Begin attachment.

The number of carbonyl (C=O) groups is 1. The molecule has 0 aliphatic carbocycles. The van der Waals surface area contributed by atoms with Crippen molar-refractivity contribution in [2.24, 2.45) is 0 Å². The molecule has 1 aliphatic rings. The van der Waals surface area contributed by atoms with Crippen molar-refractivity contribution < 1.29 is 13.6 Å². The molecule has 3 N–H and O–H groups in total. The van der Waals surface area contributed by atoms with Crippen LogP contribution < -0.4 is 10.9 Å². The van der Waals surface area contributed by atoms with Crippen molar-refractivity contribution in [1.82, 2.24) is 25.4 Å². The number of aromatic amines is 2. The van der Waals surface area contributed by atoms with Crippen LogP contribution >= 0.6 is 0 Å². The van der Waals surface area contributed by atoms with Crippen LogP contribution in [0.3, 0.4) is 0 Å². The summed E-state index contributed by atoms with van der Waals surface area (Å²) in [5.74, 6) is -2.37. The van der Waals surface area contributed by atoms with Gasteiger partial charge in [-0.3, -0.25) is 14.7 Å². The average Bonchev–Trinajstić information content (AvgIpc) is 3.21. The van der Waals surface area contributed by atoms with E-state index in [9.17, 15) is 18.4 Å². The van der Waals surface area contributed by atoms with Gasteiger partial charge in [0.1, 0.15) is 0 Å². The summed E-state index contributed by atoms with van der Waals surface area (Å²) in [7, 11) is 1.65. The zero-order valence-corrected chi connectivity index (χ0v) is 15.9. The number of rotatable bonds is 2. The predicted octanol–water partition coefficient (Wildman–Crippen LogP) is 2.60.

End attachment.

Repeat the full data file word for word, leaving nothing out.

The number of carbonyl (C=O) groups is 1. The molecule has 0 aliphatic carbocycles. The van der Waals surface area contributed by atoms with Crippen molar-refractivity contribution in [2.24, 2.45) is 0 Å². The molecule has 1 aliphatic rings. The van der Waals surface area contributed by atoms with Crippen molar-refractivity contribution < 1.29 is 13.6 Å². The molecule has 3 N–H and O–H groups in total. The van der Waals surface area contributed by atoms with Crippen LogP contribution < -0.4 is 10.9 Å². The van der Waals surface area contributed by atoms with Crippen molar-refractivity contribution in [1.82, 2.24) is 25.4 Å². The number of aromatic amines is 2. The van der Waals surface area contributed by atoms with Crippen LogP contribution >= 0.6 is 0 Å². The van der Waals surface area contributed by atoms with Crippen LogP contribution in [0.3, 0.4) is 0 Å². The summed E-state index contributed by atoms with van der Waals surface area (Å²) in [5.74, 6) is -2.37. The van der Waals surface area contributed by atoms with Gasteiger partial charge in [-0.3, -0.25) is 14.7 Å². The average Bonchev–Trinajstić information content (AvgIpc) is 3.21. The van der Waals surface area contributed by atoms with E-state index in [9.17, 15) is 18.4 Å². The van der Waals surface area contributed by atoms with Gasteiger partial charge in [0.1, 0.15) is 0 Å². The summed E-state index contributed by atoms with van der Waals surface area (Å²) in [7, 11) is 1.65. The zero-order valence-corrected chi connectivity index (χ0v) is 15.9. The number of rotatable bonds is 2. The predicted octanol–water partition coefficient (Wildman–Crippen LogP) is 2.60.